Printing Industy Blog
By Richard Romano
Published: July 18, 2010
This weekend, I came across a story about a new popular Web site called I Write Like, which claims that, via some copied-and-pasted text, it can determine which famous author you write like. I’m skeptical about these things, especially when reading passages like:
The site's traffic has soared in recent days and its arrival has lit up the blogosphere. Gawker tried a transcript from one of the leaked Mel Gibson phone calls. The suggested author: Margaret Atwood.
The New Yorker found that an invitation to a birthday party was James Joycean. Many others were aghast to discover they wrote similarly to "The Da Vinci Code" scribe Dan Brown.
A terrifying prospect, to be sure.
But, I figured, I’m game for anything. So I tried it. According to I Write Like, Disrupting the Future: Uncommon Wisdom for Navigating Print’s Challenging Marketplace, which I wrote with Dr. Joe, is reminiscent of Isaac Asimov. Seems appropriate; the first book I read by Asimov when I was a kid was The Collapsing Universe, so there is a connection... Curiously, our previous collaboration, Renewing the Printing Industry, was likened to William Gibson. So we’re making progress.
My last Business Conditions Report for WhatTheyThink was likened to David Foster Wallace, so I am changing the title of the forthcoming Business Conditions Report to Infinite Jest II: Electric Boogaloo. The actual survey for the next Business Conditions Report was compared to Arthur C. Clarke. So forget Infinite Jest II; I think I’ll call the next report 2010: Quarter Two. My PrintCEO Blog post from Ipex? Also David Foster Wallace. It has been remarked that I have curious hair...
What about my fiction? Well, Virus!, a silly science-fiction comedy novel I self-published a few years ago (and which was heavily inspired by Hitchhikers Guide to the Galaxy) was actually likened by I Write Like to Douglas Adams. And an as-yet unpublished novel called It Might Have Been, about a magazine publishing company’s employees during the late-90s dot-com boom, was likened to Charles Dickens. Methinks I like this I Write Like site. Whether being flattered that some strange computer algorithm compared me to my literary heroes is sad or not remains to be seen, but there is always the interpretation that my prose is terribly derivative of my influences.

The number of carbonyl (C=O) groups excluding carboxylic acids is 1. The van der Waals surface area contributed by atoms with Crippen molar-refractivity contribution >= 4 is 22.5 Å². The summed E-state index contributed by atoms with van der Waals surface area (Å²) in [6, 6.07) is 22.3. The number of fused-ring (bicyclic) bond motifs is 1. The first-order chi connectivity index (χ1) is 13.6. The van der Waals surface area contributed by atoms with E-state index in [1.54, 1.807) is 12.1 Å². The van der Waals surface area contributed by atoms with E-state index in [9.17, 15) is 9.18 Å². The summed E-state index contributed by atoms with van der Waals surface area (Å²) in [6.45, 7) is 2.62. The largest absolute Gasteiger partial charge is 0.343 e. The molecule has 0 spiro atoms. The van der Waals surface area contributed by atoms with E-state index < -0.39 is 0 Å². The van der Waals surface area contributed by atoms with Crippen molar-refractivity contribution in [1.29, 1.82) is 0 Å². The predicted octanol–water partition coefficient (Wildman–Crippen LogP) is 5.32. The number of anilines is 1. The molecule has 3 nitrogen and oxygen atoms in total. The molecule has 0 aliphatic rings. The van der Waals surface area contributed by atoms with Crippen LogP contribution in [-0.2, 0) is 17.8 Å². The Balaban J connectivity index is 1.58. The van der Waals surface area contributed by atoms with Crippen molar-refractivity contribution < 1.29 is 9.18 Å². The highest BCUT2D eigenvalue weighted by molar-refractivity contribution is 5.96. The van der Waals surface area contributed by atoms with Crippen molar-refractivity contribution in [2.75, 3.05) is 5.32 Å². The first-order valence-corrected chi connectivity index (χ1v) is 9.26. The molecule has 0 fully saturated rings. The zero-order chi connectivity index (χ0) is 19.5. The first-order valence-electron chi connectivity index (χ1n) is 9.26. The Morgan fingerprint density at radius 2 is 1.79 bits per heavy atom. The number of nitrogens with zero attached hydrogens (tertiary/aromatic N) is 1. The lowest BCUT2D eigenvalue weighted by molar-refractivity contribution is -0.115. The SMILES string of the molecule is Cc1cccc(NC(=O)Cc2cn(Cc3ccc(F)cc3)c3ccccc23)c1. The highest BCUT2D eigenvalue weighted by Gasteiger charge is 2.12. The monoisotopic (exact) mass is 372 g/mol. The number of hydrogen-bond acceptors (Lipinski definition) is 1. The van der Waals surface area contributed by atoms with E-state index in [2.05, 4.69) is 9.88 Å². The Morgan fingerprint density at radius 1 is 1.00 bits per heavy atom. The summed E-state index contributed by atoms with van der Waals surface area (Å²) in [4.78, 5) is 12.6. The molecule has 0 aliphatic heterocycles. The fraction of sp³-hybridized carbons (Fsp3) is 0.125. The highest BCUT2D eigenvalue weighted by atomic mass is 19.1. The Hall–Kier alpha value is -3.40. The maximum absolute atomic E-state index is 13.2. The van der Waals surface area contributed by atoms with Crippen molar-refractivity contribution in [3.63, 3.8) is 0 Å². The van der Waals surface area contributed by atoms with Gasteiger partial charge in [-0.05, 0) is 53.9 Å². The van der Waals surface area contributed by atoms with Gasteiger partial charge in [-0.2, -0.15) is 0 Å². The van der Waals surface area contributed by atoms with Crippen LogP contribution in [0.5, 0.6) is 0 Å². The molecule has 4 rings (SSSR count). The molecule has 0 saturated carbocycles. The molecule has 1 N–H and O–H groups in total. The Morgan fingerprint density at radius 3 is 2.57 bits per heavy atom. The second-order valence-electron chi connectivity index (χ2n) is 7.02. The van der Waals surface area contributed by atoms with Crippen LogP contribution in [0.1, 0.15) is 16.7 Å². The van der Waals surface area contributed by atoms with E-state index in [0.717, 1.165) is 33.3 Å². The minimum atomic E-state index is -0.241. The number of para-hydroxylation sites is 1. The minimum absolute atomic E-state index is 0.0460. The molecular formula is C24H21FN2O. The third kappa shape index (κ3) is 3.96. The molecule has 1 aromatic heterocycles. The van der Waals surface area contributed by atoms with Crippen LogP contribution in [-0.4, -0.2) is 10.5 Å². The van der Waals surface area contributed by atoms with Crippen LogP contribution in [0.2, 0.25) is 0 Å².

What about the other WhatTheyThinkers?
Sorry, Cary and Barb: both Cary Sherburne’s story about Agfa acquiring Pitman and Barb Pellow’s story about market positioning in a new media world were both likened to Dan Brown. Just remember: it’s only a Web site.
I entered Margie Dana’s latest Print Tip; she also writes like David Foster Wallace. As does Patrick Henry. And Adam Dewitz. Either I Write Like has a pretty limited database or Wallace was a frustrated printing industry writer and analyst, who had to settle for being “one of the most influential and innovative writers of the last 20 years” (LA Times). Perhaps that’s why he killed himself.
At any rate, you get the idea. The idea behind I Write Like is apparently to garner subscriptions to a newsletter to help people develop their writing skills, and the I Write Like site is a nice little hook for doing so. Whether aspiring authors can use its results in query letters to agents or publishers remains to be seen.
Oh, and for the record, this blog post?
I Write Like sucks.